7 October 2017   Leave a comment

The Urban Institute has published a study on wealth inequality in the US and it shows that it is worsening significantly over time.  Additionally, the report breaks down both wealth and income inequality by race and ethnicity and the discrepancies among these groups is even more distorted.  The summary from the report reads as follows:

Average wealth has increased over the past 50 years, but it has not grown equally for all groups. Between 1963 and 2016,

  • families near the bottom of the wealth distribution (those at the 10th percentile) went from having no wealth on average to being about $1,000 in debt,
  • those in the middle more than doubled their wealth,
  • families near the top (at the 90th percentile) saw their wealth increase fivefold,
  • and the wealth of those at the 99th percentile—in other words, those wealthier than 99 percent of all families—grew sevenfold.

These changes have increased wealth inequality significantly. In 1963, families near the top had six times the wealth (or, $6 for every $1) of families in the middle. By 2016, they had 12 times the wealth of families in the middle.

The trend toward greater income and wealth inequality cannot be sustained politically or economically indefinitely.  At some point, the legitimacy of the system will be completely undermined.


One reason why wealth inequality has deepened so significantly can be found in the chart below.  Those that had enough money to buy stocks have been greatly enriched.  Unfortunately, most Americans do not own stocks directly.  Moreover, globalization has repressed wage growth as the balance of economic power has shifted away from labor and more to those owning capital.



The Catalonian independence referendum did not mysteriously appear.  As this chart from Zero Hedge indicates, the independence movement has a very long and deep history.  Estat Catalá even has its own Facebook Page.  The chart also highlights the historical tension between the regional sentiments and the fascist leanings of the central government although the current Spanish government does not fall into that category.


As Congress begins to debate tax reform and President Trump begins to unravel President Obama’s Climate Change Program, it is instructive to read Oil Change International’s report on fossil fuel subsidies.  The summary of the report suggests that significant revenue could be generated by ending tax subsidies for the fossil fuel industries:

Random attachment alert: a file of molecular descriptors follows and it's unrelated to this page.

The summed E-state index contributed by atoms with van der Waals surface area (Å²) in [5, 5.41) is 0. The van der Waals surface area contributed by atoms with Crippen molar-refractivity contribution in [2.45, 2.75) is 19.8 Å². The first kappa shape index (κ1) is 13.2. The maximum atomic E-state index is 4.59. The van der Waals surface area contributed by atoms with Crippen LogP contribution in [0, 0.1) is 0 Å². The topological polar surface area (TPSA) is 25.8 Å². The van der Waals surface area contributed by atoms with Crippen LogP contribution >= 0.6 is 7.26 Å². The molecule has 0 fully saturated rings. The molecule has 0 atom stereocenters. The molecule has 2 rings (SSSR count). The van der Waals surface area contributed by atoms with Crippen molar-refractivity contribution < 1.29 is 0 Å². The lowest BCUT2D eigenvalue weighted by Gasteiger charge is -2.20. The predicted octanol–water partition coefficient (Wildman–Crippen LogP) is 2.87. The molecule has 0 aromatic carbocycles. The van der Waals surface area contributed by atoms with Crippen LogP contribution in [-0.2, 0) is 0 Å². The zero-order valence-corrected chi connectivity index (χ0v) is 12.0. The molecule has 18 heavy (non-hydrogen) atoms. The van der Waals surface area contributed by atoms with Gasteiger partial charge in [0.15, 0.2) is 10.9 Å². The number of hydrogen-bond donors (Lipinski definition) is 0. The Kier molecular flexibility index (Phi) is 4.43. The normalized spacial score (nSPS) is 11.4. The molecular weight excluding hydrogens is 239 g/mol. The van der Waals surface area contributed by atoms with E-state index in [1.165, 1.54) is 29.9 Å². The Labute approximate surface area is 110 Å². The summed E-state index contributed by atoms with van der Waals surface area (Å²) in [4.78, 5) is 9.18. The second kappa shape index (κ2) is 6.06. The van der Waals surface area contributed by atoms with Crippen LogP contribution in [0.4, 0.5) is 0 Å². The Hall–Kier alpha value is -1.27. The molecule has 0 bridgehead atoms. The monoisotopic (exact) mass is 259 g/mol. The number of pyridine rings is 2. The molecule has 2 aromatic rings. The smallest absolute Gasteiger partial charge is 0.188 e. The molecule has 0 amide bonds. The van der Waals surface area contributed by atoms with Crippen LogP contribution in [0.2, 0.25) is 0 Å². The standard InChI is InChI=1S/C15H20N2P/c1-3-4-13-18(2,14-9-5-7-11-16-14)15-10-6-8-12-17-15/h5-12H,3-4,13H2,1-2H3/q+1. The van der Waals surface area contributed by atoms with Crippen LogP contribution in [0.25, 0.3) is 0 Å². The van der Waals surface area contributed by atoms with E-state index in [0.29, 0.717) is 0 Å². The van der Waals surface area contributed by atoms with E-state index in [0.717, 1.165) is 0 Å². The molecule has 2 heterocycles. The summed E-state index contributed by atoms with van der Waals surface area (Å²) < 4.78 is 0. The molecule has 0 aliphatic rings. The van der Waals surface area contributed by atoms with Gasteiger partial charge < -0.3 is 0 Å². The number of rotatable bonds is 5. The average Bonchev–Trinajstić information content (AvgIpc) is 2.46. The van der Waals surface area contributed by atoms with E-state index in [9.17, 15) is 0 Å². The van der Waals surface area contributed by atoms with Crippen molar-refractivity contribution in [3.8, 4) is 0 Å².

• The United States federal and state governments gave away $20.5 billion a year on
    average in 2015 and 2016 in production subsidies to the oil, gas, and coal industries,
    including $14.7 billion in federal subsidies and $5.8 billion through state-level incentives.
    At the state level, this is likely a significantly conservative estimate, given limits to
    available data.
  • Repeated proposals by the Obama White House to remove some of the most damaging
    federal subsidies were thwarted in large part due to the cozy relationship between
    Congress and the fossil fuel industry. In the 2015-2016 election cycle oil, gas, and coal
    companies spent $354 million in campaign contributions and lobbying and received
    $29.4 billion in federal subsidies in total over those same years – an 8,200% return
    on investment.
  • The cost of federal fossil fuel subsidies to American taxpayers is equivalent to the
    projected 2018 budget cuts from Trump’s proposals to slash 10 public programs and
    services, including supports for America’s most vulnerable children and families.
    Misplaced priorities, not a scarcity of resources, are driving this administration’s efforts
    to balance the national budget at the expense of the most vulnerable.

The fossil fuels industries receive significantly greater subsidies than do the industries producing renewable energy.

energy subsidies

Posted October 7, 2017 by vferraro1971 in World Politics

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